Microsoft allows policies to circumvent Secure drain Boat

Aug

11

2016

Microsoft has accidentally leaked a Secure Boot policy, which makes it possible to provide other operating systems by circumventing Secure Boot Windows devices. The risk arises at root and boot kits that can be installed in this way.

Keys The researchers have discovered the policy, writing that Microsoft probably will not be possible to correct the error. Microsoft flaw has to do with the fact that a new type of ‘additional’ Secure Boot-policy has been added to the Redstone version of Windows. This is among other things not provided with a device ID, and can therefore be co-used in order to allow test signing, so laying the researchers ‘MY123 “and” Slip Stream’ out. In this way, load an unsigned efi file.

The policy that makes this possible and by the researchers as “golden key” is referred to, has been leaked and available online, so let The know Register. Thus, for example, be installed on Windows devices like phones and tablets another operating system, which is not normally possible. This is stopped by Secure Boot, which is part of the UEFI firmware. This technique ensures that only signed components are loaded during the boot process. Secure Boot on some devices can not be disabled, such as phones, tablets, Windows RT and the HoloLens.

For debugging purposes in Microsoft, however, has a special policy put in place, for example to enable the testing of operating systems without having to sign it always says The Register. The policy works regardless of the CPU-variant and can be applied to both arm and x86 devices. The fact that Secure Boot can be circumvented in some cases is problematic because this risk implies that attackers can install a root or bootkit.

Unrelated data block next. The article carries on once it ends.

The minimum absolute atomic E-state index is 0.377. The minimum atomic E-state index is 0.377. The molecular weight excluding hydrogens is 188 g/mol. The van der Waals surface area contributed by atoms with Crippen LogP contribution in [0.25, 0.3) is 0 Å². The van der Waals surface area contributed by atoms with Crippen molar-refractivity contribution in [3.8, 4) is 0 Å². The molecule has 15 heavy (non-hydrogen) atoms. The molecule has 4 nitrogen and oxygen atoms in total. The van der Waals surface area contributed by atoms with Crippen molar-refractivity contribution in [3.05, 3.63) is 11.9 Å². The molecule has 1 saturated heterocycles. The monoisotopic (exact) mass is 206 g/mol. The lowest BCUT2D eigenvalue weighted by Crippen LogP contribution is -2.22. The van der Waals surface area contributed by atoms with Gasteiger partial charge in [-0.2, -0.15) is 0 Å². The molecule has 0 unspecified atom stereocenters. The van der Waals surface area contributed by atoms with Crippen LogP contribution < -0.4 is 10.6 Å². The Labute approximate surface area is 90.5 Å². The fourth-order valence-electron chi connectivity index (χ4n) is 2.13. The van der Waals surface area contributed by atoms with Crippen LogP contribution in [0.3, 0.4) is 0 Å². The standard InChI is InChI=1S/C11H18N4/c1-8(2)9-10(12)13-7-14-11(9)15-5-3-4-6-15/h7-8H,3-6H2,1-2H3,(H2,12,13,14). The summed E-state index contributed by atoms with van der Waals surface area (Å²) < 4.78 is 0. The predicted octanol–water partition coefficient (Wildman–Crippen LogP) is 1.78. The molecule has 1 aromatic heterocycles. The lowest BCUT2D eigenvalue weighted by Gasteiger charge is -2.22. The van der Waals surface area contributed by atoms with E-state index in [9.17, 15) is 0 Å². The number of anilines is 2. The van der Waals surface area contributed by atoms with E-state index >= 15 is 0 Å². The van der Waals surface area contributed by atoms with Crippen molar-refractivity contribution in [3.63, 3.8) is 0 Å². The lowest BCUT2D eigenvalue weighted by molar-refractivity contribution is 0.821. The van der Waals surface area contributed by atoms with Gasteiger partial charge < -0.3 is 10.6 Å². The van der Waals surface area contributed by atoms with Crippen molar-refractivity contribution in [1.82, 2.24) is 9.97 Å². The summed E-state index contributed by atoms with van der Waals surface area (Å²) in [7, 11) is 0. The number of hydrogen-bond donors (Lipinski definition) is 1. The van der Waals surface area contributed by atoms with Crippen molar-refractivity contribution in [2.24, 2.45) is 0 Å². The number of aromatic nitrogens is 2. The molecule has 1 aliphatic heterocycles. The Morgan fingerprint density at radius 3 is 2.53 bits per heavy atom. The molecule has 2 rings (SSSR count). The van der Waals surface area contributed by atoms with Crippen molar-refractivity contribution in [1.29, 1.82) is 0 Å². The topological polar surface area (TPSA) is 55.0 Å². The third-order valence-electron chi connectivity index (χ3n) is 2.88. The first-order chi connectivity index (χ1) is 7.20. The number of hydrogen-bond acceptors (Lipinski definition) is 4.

The researchers in March contacted Microsoft and the company informed of their findings. Initially let Microsoft know that no action would take, and the researchers decided to develop a proof of concept. In April, however, the company returned to its previous decision and returned a bug bounty out. In June, followed the first patch, in which a number of policy’s were added to a black list. However, this solution according to the researchers easily circumvented by using an earlier bootmgr. This week, Microsoft came up with a second patch, in which different boot managers were withdrawn. This solution is not workable because not all boot managers can be withdrawn without causing damage, the researchers said. A third patch is expected.

In their post, they also turn to the FBI and state that this incident shows exactly why it’s not a good idea to create a “safe golden key”, eg encryption. At a given moment this will, in fact drain.

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